Tuesday, November 06, 2007

A Tragic Tale

The news made the round in whispers about town yesterday.

Dead, they said. For a long time. Not missed for weeks.

He was about 26.

You know him - or maybe someone like him. He lived across from the school in the more run-down community. Bill - not his real name, but I know his real name - was raised by his great-grandparents following who-knows what events that precipitated such an upbringing.

He attended the same schools as I did, though years later. He haunted the halls that my friends' children walked, played ball with them. I understand he was a slugger in the rec leagues, a fierce hitter, and a force on the basketball court.

He had no way to go to college. No money for that. On top of that he had epilepsy. Finding work was difficult.

He ended up at a retailer and a fast food joint. His great-grandparents passed away. He remained in their home, living without electricity.

He was one of the working poor. Right here in my town. He was a shadow, one of those people you see but don't see. You know someone lives in that house where the lights never shine, but ... it's not your business.

It should be our business, shouldn't it? Here in this county where you can't travel down any country road without running across a church? Where the Christian crowd is such that the churches have to spend their fortunes on bigger buildings and more ministers ... and not on those who might need a hand up?

Shouldn't we have done something?

I cannot believe it. To die and to lie for weeks before someone finally thinks to miss you. Can you imagine how that must've been? To be that lonely? No one to call. No one to cry out to? No one to hold at night? Not even a friend who's only a name on a blog.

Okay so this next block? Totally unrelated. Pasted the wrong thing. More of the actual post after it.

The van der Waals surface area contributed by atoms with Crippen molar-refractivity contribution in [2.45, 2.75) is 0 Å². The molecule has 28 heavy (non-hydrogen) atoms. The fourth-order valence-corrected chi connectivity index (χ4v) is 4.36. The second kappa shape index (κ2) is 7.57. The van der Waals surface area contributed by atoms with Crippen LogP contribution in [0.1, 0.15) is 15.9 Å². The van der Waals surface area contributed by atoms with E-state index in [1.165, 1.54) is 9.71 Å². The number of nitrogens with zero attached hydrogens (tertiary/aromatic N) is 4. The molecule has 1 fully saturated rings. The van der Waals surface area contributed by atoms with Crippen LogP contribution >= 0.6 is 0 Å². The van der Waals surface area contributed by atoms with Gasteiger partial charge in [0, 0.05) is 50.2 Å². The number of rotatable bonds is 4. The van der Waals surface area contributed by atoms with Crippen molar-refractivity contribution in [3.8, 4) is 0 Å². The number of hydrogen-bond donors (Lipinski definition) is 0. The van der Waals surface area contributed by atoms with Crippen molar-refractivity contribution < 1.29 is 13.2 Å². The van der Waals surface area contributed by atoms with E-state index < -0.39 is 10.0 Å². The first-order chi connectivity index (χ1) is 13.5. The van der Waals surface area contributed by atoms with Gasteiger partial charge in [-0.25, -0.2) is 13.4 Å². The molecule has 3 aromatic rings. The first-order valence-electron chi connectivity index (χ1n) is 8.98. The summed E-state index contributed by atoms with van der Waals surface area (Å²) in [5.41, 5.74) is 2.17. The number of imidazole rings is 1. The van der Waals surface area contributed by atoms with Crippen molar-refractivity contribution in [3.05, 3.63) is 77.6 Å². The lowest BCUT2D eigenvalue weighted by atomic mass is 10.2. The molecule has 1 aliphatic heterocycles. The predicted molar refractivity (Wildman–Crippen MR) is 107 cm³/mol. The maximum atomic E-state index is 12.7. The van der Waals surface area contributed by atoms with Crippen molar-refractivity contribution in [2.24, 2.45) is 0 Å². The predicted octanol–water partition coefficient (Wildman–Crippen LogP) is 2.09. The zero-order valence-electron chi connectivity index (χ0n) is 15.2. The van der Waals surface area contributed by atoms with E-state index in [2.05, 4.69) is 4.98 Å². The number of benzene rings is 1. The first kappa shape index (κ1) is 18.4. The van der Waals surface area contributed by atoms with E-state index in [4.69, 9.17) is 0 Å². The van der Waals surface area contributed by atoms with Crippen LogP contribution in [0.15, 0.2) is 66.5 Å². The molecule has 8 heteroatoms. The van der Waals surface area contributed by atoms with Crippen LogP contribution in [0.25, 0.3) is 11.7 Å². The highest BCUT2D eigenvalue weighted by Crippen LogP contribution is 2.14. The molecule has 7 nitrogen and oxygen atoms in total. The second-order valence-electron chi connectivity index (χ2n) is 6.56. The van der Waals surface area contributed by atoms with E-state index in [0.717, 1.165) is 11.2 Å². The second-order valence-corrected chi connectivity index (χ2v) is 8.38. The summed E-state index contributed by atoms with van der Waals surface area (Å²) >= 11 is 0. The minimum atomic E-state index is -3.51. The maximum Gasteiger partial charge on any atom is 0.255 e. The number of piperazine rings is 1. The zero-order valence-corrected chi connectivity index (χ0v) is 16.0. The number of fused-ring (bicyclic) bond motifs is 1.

Such sadness that must have entailed.

I did not know this young man personally; I never met him. But I feel guilty for his death all the same. I drove by his house. I saw but did not see.

I did nothing.

It's easy to think that this can't happen to you or to someone you know. So easy to believe that the entire world lives in your comfort zone. Reality is hard and difficult, dirty and dangerous and damned near enough to drive you insane if you think on it, so it's best forgotten.

But we need to think on it. In a land so full of wealth, how can we stand back and let one person go another day without meeting basic needs?

I don't know if this story will be told anywhere else besides here. Someone who actually knew Bill could certainly tell it better. I know the story is making the rounds locally, in whispers, with heads shaking and a few people resolving to do more.

How many deaths will it take, I wonder, before we all make that resolution?

4 comments:

  1. Very powerfully told. Thank you for sharing what you know of Bill. I hope we all learn from it.

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  2. How tragic and so very sad. I've always thought there should be some sort of community "hotline" if you will, for those who live alone. Some sort of service whereby the person registers his name and number and just checks in every couple of days. If the service doesn't hear from them they could make a call and if they can't get in touch send out someone, or call local authorities, to just do a check. Who knows maybe the person was just injured and could have been saved instead of lying there dying for days.

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  3. Very sad indeed. And Ms Elenaeous has a very good point.

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  4. In my children's (formerly mine, too) community, there is a food bank that was absolutely bereft of food until we held a city-wide food drive.

    How many people does it serve?

    How many does it miss?

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